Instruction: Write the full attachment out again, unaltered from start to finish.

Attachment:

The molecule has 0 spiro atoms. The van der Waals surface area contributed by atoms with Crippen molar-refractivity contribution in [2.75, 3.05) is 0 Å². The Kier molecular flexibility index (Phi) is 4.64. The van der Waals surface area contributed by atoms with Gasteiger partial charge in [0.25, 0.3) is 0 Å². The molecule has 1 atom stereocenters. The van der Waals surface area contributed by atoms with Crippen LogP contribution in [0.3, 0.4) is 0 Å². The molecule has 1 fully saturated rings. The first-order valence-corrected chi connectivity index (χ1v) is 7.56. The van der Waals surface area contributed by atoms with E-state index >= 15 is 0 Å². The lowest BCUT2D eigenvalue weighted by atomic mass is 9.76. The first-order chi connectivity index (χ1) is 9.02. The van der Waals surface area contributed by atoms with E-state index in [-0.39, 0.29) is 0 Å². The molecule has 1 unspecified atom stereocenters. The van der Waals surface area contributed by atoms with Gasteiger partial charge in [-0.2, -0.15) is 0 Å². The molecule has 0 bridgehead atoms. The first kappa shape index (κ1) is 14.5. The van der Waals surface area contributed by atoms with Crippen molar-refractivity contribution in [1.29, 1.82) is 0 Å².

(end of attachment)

The molecule has 0 spiro atoms. The van der Waals surface area contributed by atoms with Crippen molar-refractivity contribution in [2.75, 3.05) is 0 Å². The Kier molecular flexibility index (Phi) is 4.64. The van der Waals surface area contributed by atoms with Gasteiger partial charge in [0.25, 0.3) is 0 Å². The molecule has 1 atom stereocenters. The van der Waals surface area contributed by atoms with Crippen LogP contribution in [0.3, 0.4) is 0 Å². The molecule has 1 fully saturated rings. The first-order valence-corrected chi connectivity index (χ1v) is 7.56. The van der Waals surface area contributed by atoms with E-state index >= 15 is 0 Å². The lowest BCUT2D eigenvalue weighted by atomic mass is 9.76. The first-order chi connectivity index (χ1) is 9.02. The van der Waals surface area contributed by atoms with E-state index in [-0.39, 0.29) is 0 Å². The molecule has 1 unspecified atom stereocenters. The van der Waals surface area contributed by atoms with Gasteiger partial charge in [-0.2, -0.15) is 0 Å². The molecule has 0 bridgehead atoms. The first kappa shape index (κ1) is 14.5. The van der Waals surface area contributed by atoms with Crippen molar-refractivity contribution in [1.29, 1.82) is 0 Å².